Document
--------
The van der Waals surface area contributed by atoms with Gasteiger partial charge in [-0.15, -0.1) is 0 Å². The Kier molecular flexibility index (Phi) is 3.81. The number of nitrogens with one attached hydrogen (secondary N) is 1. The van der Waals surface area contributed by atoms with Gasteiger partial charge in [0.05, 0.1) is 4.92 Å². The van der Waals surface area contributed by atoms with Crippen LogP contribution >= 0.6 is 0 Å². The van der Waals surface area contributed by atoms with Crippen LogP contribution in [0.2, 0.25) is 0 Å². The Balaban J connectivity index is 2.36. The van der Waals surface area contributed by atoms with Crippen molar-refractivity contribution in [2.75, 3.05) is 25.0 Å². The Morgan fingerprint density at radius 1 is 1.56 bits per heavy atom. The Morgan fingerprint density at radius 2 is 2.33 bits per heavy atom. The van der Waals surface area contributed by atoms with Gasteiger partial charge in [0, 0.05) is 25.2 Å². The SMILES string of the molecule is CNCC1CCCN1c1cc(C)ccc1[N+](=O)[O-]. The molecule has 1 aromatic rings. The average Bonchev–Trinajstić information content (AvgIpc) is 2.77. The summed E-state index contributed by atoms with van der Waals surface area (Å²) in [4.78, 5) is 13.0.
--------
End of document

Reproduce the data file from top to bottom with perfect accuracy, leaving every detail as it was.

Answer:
The van der Waals surface area contributed by atoms with Gasteiger partial charge in [-0.15, -0.1) is 0 Å². The Kier molecular flexibility index (Phi) is 3.81. The number of nitrogens with one attached hydrogen (secondary N) is 1. The van der Waals surface area contributed by atoms with Gasteiger partial charge in [0.05, 0.1) is 4.92 Å². The van der Waals surface area contributed by atoms with Crippen LogP contribution >= 0.6 is 0 Å². The van der Waals surface area contributed by atoms with Crippen LogP contribution in [0.2, 0.25) is 0 Å². The Balaban J connectivity index is 2.36. The van der Waals surface area contributed by atoms with Crippen molar-refractivity contribution in [2.75, 3.05) is 25.0 Å². The Morgan fingerprint density at radius 1 is 1.56 bits per heavy atom. The Morgan fingerprint density at radius 2 is 2.33 bits per heavy atom. The van der Waals surface area contributed by atoms with Gasteiger partial charge in [0, 0.05) is 25.2 Å². The SMILES string of the molecule is CNCC1CCCN1c1cc(C)ccc1[N+](=O)[O-]. The molecule has 1 aromatic rings. The average Bonchev–Trinajstić information content (AvgIpc) is 2.77. The summed E-state index contributed by atoms with van der Waals surface area (Å²) in [4.78, 5) is 13.0.